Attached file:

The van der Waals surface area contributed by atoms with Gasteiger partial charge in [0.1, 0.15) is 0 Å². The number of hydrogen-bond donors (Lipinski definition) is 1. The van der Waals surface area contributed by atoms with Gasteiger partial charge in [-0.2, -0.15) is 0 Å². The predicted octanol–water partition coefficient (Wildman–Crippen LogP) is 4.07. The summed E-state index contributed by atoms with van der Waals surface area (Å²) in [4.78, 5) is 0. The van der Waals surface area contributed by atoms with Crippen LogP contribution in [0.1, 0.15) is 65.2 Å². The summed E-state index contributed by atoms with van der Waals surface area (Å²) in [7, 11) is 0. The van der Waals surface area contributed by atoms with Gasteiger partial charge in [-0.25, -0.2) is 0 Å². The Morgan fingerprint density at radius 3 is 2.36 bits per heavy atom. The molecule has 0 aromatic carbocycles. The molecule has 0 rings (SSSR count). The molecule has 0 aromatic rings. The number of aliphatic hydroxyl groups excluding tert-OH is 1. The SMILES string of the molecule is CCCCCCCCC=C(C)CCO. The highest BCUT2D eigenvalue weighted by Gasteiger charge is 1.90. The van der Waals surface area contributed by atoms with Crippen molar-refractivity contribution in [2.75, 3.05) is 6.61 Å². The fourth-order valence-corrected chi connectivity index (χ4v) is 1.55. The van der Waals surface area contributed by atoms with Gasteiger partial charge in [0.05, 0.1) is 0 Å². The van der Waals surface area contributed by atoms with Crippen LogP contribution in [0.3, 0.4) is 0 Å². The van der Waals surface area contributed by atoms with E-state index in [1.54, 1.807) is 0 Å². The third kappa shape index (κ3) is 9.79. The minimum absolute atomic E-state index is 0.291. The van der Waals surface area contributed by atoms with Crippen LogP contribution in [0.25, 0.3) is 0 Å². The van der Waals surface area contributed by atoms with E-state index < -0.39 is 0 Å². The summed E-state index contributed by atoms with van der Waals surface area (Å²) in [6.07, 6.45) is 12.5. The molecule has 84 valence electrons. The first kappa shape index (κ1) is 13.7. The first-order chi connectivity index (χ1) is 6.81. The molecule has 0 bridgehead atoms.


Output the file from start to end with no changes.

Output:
The van der Waals surface area contributed by atoms with Gasteiger partial charge in [0.1, 0.15) is 0 Å². The number of hydrogen-bond donors (Lipinski definition) is 1. The van der Waals surface area contributed by atoms with Gasteiger partial charge in [-0.2, -0.15) is 0 Å². The predicted octanol–water partition coefficient (Wildman–Crippen LogP) is 4.07. The summed E-state index contributed by atoms with van der Waals surface area (Å²) in [4.78, 5) is 0. The van der Waals surface area contributed by atoms with Crippen LogP contribution in [0.1, 0.15) is 65.2 Å². The summed E-state index contributed by atoms with van der Waals surface area (Å²) in [7, 11) is 0. The van der Waals surface area contributed by atoms with Gasteiger partial charge in [-0.25, -0.2) is 0 Å². The Morgan fingerprint density at radius 3 is 2.36 bits per heavy atom. The molecule has 0 aromatic carbocycles. The molecule has 0 rings (SSSR count). The molecule has 0 aromatic rings. The number of aliphatic hydroxyl groups excluding tert-OH is 1. The SMILES string of the molecule is CCCCCCCCC=C(C)CCO. The highest BCUT2D eigenvalue weighted by Gasteiger charge is 1.90. The van der Waals surface area contributed by atoms with Crippen molar-refractivity contribution in [2.75, 3.05) is 6.61 Å². The fourth-order valence-corrected chi connectivity index (χ4v) is 1.55. The van der Waals surface area contributed by atoms with Gasteiger partial charge in [0.05, 0.1) is 0 Å². The van der Waals surface area contributed by atoms with Crippen LogP contribution in [0.3, 0.4) is 0 Å². The van der Waals surface area contributed by atoms with E-state index in [1.54, 1.807) is 0 Å². The third kappa shape index (κ3) is 9.79. The minimum absolute atomic E-state index is 0.291. The van der Waals surface area contributed by atoms with Crippen LogP contribution in [0.25, 0.3) is 0 Å². The van der Waals surface area contributed by atoms with E-state index < -0.39 is 0 Å². The summed E-state index contributed by atoms with van der Waals surface area (Å²) in [6.07, 6.45) is 12.5. The molecule has 84 valence electrons. The first kappa shape index (κ1) is 13.7. The first-order chi connectivity index (χ1) is 6.81. The molecule has 0 bridgehead atoms.